From the author: In this piece of flash fiction, a Civil War soldier encounters a fate more horrific than death on the battlefield.
I noticed the hole as we moved into the clearing to set up camp. As big around as a large rabbit, I assumed it led to some woodland creature’s bungalow, and I set about my business.
Tension that day was as suffocating as the August air that cloaked our cavalry. Even the horses had a glazed look about their eyes. They, like us, were restless, hot, and plain-out exhausted. As a general rule, I’m a quiet man who keeps to myself, and at nineteen I was no different. The constant bickering of my mates put me on edge, and I sensed a growing note of danger underneath the surface agitation. It was like an itch that would be appeased until the skin broke.
Well, the skin would soon break. Nowadays, some refer to it as the War of Northern Aggression, but I never saw such bloodshed as came from within that night. A mess of salt pork came up missing from Colonel’s bag, or so he claimed, and that simple accusation was enough to spark all-out mutiny. No single warning shot was fired; it all erupted too fast. I myself opted for self-preservation. Some may have called it cowardice, but they didn’t live to tell the tale.
I bolted into the underbrush and scrambled my way up into the spiny protection of a wise old pine. From that vantage point, I could see the flattened canvas that we’d labored to erect — and the prostrate bodies that twitched and moaned as they fell.
At some point, I must have drifted off to sleep, as improbable and implausible as that may seem. The human mind is only capable of processing so much fear before utter exhaustion takes hold. Contemporary science calls this a coping mechanism, I believe.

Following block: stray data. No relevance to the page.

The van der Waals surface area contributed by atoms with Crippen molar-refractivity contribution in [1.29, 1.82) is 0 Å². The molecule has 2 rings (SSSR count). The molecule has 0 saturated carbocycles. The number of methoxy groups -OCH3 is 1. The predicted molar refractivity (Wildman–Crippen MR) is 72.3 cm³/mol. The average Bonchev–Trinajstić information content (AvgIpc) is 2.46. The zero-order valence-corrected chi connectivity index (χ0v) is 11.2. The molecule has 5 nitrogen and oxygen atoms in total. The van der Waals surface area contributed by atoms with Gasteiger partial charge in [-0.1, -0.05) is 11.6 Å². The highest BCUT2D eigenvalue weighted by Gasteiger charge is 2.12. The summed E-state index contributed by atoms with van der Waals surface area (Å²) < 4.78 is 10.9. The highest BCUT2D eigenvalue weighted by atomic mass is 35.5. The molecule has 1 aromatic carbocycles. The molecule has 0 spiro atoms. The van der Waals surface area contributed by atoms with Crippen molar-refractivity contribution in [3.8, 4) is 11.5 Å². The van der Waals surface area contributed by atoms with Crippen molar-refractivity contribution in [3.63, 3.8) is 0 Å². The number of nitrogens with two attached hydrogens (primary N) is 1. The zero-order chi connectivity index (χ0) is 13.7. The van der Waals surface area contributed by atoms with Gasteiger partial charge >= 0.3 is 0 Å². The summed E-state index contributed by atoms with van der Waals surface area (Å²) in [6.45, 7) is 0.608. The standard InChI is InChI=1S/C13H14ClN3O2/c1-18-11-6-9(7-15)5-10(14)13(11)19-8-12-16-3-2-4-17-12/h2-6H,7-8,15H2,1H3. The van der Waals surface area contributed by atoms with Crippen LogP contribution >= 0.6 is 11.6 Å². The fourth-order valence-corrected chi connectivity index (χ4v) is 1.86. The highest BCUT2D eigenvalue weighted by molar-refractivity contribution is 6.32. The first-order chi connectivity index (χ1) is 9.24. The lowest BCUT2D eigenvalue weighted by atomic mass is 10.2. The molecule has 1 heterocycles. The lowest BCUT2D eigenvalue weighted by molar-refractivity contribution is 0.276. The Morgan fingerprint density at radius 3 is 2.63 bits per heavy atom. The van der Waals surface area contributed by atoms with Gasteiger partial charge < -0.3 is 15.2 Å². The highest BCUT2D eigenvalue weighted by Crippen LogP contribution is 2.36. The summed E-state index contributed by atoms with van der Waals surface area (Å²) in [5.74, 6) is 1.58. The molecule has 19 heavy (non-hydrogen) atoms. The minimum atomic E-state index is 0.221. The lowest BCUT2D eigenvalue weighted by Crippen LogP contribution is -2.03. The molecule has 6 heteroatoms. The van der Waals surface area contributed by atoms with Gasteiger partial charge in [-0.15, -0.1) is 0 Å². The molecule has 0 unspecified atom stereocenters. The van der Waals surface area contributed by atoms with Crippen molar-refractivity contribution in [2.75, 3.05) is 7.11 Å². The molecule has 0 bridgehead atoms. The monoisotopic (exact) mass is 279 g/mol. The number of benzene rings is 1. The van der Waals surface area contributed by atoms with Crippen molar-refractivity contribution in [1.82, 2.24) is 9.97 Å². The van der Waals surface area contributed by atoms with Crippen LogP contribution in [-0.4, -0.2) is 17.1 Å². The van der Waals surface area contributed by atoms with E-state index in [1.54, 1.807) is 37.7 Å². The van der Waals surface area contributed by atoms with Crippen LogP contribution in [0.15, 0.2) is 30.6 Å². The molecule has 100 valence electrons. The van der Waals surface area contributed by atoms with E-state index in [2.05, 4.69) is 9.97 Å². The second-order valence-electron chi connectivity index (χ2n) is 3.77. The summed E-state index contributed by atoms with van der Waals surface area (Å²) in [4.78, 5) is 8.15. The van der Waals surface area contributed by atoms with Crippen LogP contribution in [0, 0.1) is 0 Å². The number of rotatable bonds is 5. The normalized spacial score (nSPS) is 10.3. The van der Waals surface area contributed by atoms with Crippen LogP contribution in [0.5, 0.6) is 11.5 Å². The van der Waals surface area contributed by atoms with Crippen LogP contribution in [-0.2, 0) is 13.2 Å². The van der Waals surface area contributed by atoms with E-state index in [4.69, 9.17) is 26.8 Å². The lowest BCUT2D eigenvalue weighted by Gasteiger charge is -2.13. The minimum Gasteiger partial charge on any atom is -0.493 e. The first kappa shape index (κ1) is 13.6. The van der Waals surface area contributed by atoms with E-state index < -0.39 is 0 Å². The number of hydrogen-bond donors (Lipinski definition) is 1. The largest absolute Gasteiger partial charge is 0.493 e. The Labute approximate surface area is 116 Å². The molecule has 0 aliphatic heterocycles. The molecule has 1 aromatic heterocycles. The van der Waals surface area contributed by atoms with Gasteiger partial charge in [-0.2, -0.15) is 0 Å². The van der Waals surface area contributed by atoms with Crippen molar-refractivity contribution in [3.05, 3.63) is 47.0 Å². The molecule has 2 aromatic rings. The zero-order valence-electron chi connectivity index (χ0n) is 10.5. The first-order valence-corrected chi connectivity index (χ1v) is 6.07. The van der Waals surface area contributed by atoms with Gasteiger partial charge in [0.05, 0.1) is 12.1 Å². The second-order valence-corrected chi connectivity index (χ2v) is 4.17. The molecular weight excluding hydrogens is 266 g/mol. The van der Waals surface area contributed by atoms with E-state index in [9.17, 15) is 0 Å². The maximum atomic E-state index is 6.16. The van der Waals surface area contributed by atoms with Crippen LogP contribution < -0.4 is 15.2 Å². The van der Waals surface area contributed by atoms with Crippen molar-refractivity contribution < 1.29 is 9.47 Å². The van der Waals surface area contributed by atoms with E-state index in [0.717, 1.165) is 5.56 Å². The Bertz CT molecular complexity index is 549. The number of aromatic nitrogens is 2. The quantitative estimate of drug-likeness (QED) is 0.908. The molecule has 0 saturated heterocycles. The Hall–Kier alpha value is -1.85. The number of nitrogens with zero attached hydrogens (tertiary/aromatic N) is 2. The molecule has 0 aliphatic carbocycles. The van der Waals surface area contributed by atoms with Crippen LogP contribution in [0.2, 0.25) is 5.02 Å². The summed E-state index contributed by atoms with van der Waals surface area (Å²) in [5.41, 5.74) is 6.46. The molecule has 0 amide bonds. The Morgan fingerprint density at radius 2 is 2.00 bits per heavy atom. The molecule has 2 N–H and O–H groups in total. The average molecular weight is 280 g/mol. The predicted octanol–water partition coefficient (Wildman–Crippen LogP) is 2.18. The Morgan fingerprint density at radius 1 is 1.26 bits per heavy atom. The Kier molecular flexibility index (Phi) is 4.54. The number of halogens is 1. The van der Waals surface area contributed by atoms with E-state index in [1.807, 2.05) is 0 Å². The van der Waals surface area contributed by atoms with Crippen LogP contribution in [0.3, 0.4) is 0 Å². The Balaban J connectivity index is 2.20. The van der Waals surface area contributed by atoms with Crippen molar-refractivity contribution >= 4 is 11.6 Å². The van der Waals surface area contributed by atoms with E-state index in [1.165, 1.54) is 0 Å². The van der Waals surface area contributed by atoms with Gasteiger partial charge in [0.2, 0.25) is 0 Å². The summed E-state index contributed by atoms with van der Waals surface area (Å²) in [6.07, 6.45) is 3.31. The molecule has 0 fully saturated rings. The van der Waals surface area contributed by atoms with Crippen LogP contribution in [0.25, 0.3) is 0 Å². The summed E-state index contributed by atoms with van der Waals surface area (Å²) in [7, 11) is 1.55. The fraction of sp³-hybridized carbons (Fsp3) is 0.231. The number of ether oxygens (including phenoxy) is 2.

When I awoke, a shade had been drawn across the horizon. The same bodies I watched fall remained unmoved — not that I had expected them to move. Under the moon’s watch, I could identify them by their silhouettes. My most kindred friend on the field, Carl Dawkins, lay nearest to my post, limbs akimbo. And there was his cousin, Longbottom we called him. Months of near-starvation had forced him to shed a few pounds, but his enduring bulk was a certain giveaway. To the left, there was Kermit Elkins, face up. A gleaming bayonet blade protruded from his gut. Evidently I was the sole survivor of the internal skirmish.
A sudden stirring caught my attention. My reflexes sharpened, catlike, and a breath leapt up my gullet. A shadow, darker and more alive than the rest, moved stealthily across the silent panorama. It mashed itself low to the ground, vaguely human yet distinctly not. My eye shifted for one moment, scanning the thing’s path of travel.
It appeared to have emerged from the hole. The innocent bungalow I’d so casually observed in the afternoon. What a difference a few hours can make.
I re-trained my gaze, fixing it on the stalking thing, which had come to rest next to Longbottom’s corpse. My mind filled in the details my eyes failed to see. The creature - for I saw it fit to consider it such — wrapped a pair of hands (paws? claws?) around Longbottom’s wool-socked ankles, and pulled. As some savage predator might regard its prey, the beast pulled and dragged Longbottom’s girth with a devastating grace and ease — all the way back, across the twenty-odd yards it had trekked, disappearing at the edge of the unassuming bungalow.
Another rustling — was that a crunch? — and I willed my eyes closed. The sound, though, conjured lucid images, ones I wouldn’t wish on my most mortal enemy. By the time the awful, rending noises ceased and the sun had begun its next ascent, I opened my eyes once again…
...and every last body had vanished.